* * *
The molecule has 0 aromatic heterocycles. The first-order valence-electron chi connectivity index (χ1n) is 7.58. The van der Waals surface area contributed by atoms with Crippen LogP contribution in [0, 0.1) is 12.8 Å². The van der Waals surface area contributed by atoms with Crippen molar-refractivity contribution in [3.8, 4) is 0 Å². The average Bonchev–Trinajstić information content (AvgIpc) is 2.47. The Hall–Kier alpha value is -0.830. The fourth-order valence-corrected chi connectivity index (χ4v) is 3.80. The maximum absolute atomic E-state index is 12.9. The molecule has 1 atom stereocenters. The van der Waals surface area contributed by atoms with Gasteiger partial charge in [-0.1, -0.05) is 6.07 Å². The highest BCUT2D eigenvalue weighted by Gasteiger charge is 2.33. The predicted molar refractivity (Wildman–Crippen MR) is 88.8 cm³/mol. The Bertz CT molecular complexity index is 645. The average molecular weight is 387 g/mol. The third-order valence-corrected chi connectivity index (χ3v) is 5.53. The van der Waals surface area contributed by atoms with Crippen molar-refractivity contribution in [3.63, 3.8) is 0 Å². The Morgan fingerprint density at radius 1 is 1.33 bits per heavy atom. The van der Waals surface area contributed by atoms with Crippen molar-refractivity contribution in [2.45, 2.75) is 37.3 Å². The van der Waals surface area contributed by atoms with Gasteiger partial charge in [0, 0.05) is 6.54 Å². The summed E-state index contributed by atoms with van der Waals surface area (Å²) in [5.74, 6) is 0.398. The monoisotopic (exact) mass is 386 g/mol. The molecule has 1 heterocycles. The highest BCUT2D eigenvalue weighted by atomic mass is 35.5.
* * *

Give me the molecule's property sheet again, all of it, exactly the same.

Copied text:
The molecule has 0 aromatic heterocycles. The first-order valence-electron chi connectivity index (χ1n) is 7.58. The van der Waals surface area contributed by atoms with Crippen LogP contribution in [0, 0.1) is 12.8 Å². The van der Waals surface area contributed by atoms with Crippen molar-refractivity contribution in [3.8, 4) is 0 Å². The average Bonchev–Trinajstić information content (AvgIpc) is 2.47. The Hall–Kier alpha value is -0.830. The fourth-order valence-corrected chi connectivity index (χ4v) is 3.80. The maximum absolute atomic E-state index is 12.9. The molecule has 1 atom stereocenters. The van der Waals surface area contributed by atoms with Gasteiger partial charge in [-0.1, -0.05) is 6.07 Å². The highest BCUT2D eigenvalue weighted by Gasteiger charge is 2.33. The predicted molar refractivity (Wildman–Crippen MR) is 88.8 cm³/mol. The Bertz CT molecular complexity index is 645. The average molecular weight is 387 g/mol. The third-order valence-corrected chi connectivity index (χ3v) is 5.53. The van der Waals surface area contributed by atoms with Crippen molar-refractivity contribution in [3.63, 3.8) is 0 Å². The Morgan fingerprint density at radius 1 is 1.33 bits per heavy atom. The van der Waals surface area contributed by atoms with Crippen molar-refractivity contribution in [2.45, 2.75) is 37.3 Å². The van der Waals surface area contributed by atoms with Gasteiger partial charge in [0, 0.05) is 6.54 Å². The summed E-state index contributed by atoms with van der Waals surface area (Å²) in [5.74, 6) is 0.398. The monoisotopic (exact) mass is 386 g/mol. The molecule has 1 heterocycles. The highest BCUT2D eigenvalue weighted by atomic mass is 35.5.